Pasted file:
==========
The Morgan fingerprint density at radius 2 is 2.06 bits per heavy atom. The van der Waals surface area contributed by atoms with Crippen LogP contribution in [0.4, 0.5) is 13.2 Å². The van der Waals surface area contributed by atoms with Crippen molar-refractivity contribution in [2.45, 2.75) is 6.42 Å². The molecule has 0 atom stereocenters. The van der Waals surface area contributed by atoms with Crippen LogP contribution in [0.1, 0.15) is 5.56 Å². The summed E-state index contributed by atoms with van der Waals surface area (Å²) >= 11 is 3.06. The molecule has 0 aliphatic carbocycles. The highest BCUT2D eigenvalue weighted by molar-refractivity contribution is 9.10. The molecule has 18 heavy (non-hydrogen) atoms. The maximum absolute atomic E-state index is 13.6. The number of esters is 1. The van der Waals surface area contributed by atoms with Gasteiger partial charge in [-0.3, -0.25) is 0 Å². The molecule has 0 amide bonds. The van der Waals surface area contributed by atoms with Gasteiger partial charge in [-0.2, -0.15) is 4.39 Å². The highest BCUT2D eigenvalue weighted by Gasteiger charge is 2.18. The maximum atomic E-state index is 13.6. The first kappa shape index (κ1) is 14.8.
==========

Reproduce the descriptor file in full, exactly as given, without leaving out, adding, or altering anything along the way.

The Morgan fingerprint density at radius 2 is 2.06 bits per heavy atom. The van der Waals surface area contributed by atoms with Crippen LogP contribution in [0.4, 0.5) is 13.2 Å². The van der Waals surface area contributed by atoms with Crippen molar-refractivity contribution in [2.45, 2.75) is 6.42 Å². The molecule has 0 atom stereocenters. The van der Waals surface area contributed by atoms with Crippen LogP contribution in [0.1, 0.15) is 5.56 Å². The summed E-state index contributed by atoms with van der Waals surface area (Å²) >= 11 is 3.06. The molecule has 0 aliphatic carbocycles. The highest BCUT2D eigenvalue weighted by molar-refractivity contribution is 9.10. The molecule has 18 heavy (non-hydrogen) atoms. The maximum absolute atomic E-state index is 13.6. The number of esters is 1. The van der Waals surface area contributed by atoms with Gasteiger partial charge in [-0.3, -0.25) is 0 Å². The molecule has 0 amide bonds. The van der Waals surface area contributed by atoms with Gasteiger partial charge in [-0.2, -0.15) is 4.39 Å². The highest BCUT2D eigenvalue weighted by Gasteiger charge is 2.18. The maximum atomic E-state index is 13.6. The first kappa shape index (κ1) is 14.8.